Pushing fat people off bridges. Trolley problem reconsidered

When you read many popular-science books, you start to encounter the same stories and examples again and again.

It seems every book on probability has a section on the Monty hall problem, every book on sociology mentions the murder of Kitty Genovese and every tome on ethics features the trolley problem.

The trolley problem concerns a moral dilemma: a trolley car is heading down the tracks and will surely kill five people, unless we flip a switch and change its track so it will kill just one person instead.
Almost everyone agrees that pushing the switch is the right thing to do, sacrificing one life to save multiple ones.

The fat man variation goes like this: “As before, a trolley is hurtling down a track towards five people. You are on a bridge under which it will pass, and you can stop it by dropping a heavy weight in front of it. As it happens, there is a very fat man next to you – your only way to stop the trolley is to push him over the bridge and onto the track, killing him to save five. Should you proceed?”
Even though the bottom line is the same as before: trading one life for five, 90% of the people will refuse to push the fat man.

There are several reasons suggested as to why this is different: the physical act of harming a human being as opposed to pulling a switch, the fact that the death of the one person is a side effect in the first case and an intentional act in the second one and the fat person’s right not to be pushed off a frikkin bridge.

This fat man trolley situation always has me over-thinking and here are some of my thoughts.

Fat people bias 

Once you describe the person as a very fat man, you already made a distinction and a judgement towards him and not a positive one.
Fat people have it tough , they don’t enjoy their fatness (unlike douchebags who are also unpopular but seem to enjoy being a douche) and face medical risks and social discrimination.
We blame the fat man for his own condition and automatically assign him negative character traits, as a result a fat person’s life is worth less than an average person’s and far less than five non-characterized  people.

If we were to frame the problem differently like saying the five people on the track were also fat, the mental picture and results will be different.
Would you push a fat person to save five obese people? two obese people to save four anorectics? the mathematical possibilities are endless.

What if he pushes back?

Fat people can’t run very fast or very long, but they have very powerful legs from carrying all that weight around.
So let’s say I made up my mind to save the famous five by pushing fatso off the bridge.
I’m gonna need to push mighty hard and fast to succeed.
If I fail there’s a good chance that this monumental mound of lard will turn on me and decide that even though my earthly vessel may not stop the trolley, it would still be a good idea to try.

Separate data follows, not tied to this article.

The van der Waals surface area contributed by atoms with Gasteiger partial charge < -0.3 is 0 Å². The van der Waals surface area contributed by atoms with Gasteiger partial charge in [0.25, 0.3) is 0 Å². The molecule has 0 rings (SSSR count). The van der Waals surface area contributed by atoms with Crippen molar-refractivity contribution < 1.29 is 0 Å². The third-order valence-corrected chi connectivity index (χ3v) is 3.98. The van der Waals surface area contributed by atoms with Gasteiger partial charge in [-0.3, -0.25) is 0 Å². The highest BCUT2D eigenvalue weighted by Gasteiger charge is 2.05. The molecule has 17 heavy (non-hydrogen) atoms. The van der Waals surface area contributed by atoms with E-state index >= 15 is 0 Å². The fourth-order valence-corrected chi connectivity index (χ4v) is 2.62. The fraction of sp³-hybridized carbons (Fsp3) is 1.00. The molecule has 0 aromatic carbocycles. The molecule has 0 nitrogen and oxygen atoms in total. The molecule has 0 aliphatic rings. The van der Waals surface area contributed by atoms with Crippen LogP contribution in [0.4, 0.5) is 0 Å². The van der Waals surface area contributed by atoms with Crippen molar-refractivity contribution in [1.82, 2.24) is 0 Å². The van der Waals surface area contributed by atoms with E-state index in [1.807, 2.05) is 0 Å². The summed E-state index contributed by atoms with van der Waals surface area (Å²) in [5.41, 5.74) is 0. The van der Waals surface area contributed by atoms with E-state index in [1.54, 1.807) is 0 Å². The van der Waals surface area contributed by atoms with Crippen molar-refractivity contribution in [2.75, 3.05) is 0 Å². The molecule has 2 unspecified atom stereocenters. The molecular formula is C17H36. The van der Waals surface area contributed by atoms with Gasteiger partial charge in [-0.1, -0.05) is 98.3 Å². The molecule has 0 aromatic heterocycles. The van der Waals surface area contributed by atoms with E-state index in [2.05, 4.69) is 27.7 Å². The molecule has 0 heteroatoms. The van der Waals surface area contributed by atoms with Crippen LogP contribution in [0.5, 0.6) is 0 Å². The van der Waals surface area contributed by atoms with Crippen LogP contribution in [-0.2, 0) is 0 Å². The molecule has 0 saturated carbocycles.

Fat people are just as homicidal as the rest of us.

I would especially be wary if said chubby tubby looked Japanese.
Sumo wrestlers are not only incredibly powerful, they also have Yakuza connections, this could turn out to be an unpleasant experience indeed.

Instead I could try to talk Dumbo into jumping by himself.
I’ll tell him that life is like a box of chocolates, it doesn’t last very long for fat people and hope he gets the message.
If I’m feeling especially sneaky I might say something like  “isn’t that a ten pound mars bar  taped to the bottom of the railing?” and hope nature takes its course.

Heavy repercussions 

If a tree falls in the forest it does not make a noise since no one hears it.
If a great big fat person gets shoved off a bridge, not only does he make a funny sound, also his family and friends get to hear about it.
You can always claim innocence or ignorance if you don’t flick a track-changing switch in time, but you can bet that Porky’s next of kin won’t be excited about your notion of justice and the physics-based application of their relative.
Obesity is largely hereditary so be prepared for an onslaught of pink elephants on a vendetta parade, you could end up in trouble.

If you do decide to push, make sure there are no eyewitnesses around and that includes the five souls you are saving.
Remember gratitude has a short half-life.

Additional small yet decisive factors

What if the fat guy is wearing a Kobe Bryant T-shirt?

In conclusion

While very interesting, I don’t believe this is a question that can be answered on paper and it better not be answered differently.
Who the hell knows what he’ll think or do in such an unlikely and outlandish situation?

All I know is that from now on I will never look at a fat person on a bridge the same way.

This entry was posted in Humor, Overthinking it, Sociology and tagged , , , , , , , , , , . Bookmark the permalink.

3 Responses to Pushing fat people off bridges. Trolley problem reconsidered

  1. Pingback: Turrón or not to run. Guide to a Spanish treat. | This boy's mind

  2. Anonymous says:

    This post is embarrassing for professional philosophers

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